Guide to eReaders for Low Vision & AMD

November 30, 2013

The best e book reader for someone with low vision or macular degeneration is the one that offers the largest screen size and the most options for font magnification and contrast.

This low vision technology is also a wireless reading device. Meaning it runs on a battery and needs no wires and no computer is needed to download ebooks. You can take this wireless reading device anywhere – it is totally portable and lightweight.

Kindle fire

Some of the reasons you may want to consider an electronic reading device are:

1. Font Magnification – You can enlarge the font several times

2. Any book in large print – no longer are you limited to hard copies of large print books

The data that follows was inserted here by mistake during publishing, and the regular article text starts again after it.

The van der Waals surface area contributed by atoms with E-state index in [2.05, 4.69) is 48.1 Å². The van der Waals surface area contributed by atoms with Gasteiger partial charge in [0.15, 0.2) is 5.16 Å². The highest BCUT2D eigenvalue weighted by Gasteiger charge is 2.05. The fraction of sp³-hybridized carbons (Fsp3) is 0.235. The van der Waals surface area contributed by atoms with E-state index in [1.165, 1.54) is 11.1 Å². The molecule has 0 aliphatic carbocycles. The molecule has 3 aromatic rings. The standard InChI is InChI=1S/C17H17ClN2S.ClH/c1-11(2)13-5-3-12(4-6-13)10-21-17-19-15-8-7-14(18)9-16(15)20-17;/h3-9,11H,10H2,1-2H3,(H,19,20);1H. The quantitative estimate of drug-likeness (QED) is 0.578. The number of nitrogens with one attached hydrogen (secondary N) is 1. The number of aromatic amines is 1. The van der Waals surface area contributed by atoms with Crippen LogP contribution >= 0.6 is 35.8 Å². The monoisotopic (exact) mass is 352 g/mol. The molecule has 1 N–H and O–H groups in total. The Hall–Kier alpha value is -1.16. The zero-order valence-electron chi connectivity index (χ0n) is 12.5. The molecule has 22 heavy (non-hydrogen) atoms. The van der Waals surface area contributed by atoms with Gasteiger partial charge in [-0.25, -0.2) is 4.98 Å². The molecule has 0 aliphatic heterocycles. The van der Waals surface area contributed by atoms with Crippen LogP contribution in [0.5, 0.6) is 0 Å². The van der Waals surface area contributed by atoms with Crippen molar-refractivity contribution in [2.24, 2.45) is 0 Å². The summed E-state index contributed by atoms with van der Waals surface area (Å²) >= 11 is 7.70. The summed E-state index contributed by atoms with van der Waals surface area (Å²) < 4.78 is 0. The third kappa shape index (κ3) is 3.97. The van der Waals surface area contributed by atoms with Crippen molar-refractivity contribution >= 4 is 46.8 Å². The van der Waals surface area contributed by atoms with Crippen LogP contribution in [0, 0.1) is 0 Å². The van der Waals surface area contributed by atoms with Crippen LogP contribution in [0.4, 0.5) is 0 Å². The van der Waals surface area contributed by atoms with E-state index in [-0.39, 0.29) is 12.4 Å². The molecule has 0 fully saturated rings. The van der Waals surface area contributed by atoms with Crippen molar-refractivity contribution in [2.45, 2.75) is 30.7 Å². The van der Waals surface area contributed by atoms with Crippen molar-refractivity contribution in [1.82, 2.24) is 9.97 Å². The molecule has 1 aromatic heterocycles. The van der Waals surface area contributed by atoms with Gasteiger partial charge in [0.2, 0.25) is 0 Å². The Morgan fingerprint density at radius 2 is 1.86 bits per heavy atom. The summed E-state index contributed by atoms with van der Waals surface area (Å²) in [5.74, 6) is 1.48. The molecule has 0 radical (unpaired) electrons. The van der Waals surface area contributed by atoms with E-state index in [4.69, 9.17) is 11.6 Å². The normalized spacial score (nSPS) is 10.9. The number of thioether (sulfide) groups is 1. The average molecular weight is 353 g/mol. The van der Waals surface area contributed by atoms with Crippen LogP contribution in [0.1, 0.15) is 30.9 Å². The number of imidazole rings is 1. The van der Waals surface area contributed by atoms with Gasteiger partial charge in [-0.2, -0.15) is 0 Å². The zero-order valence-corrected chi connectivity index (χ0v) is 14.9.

3. Read the newspaper again – can download your favorite daily newspaper and enlarge the font

4. Good contrast and anti-glare screen for easier reading

5. Easy to use. Navigate with touchscreen or easy to use buttons.

6. Read or listen to your book – if you get tired of reading simply press a button to listen to your favorite book on the Kindle reader or download audio books right to any of the e book readers.

7. Less expensive to download the ebooks than it is to purchase large print books.

8. Free wireless access without the need for a computer. Download books, newspapers, textbooks and magazines right to the wireless reading device.

9. Screen rotates to landscape screen or vertical screen

10. A Color Screen is available on the Apple iPad, Barnes and Noble Nook, and the Kindle Fire.

For more info: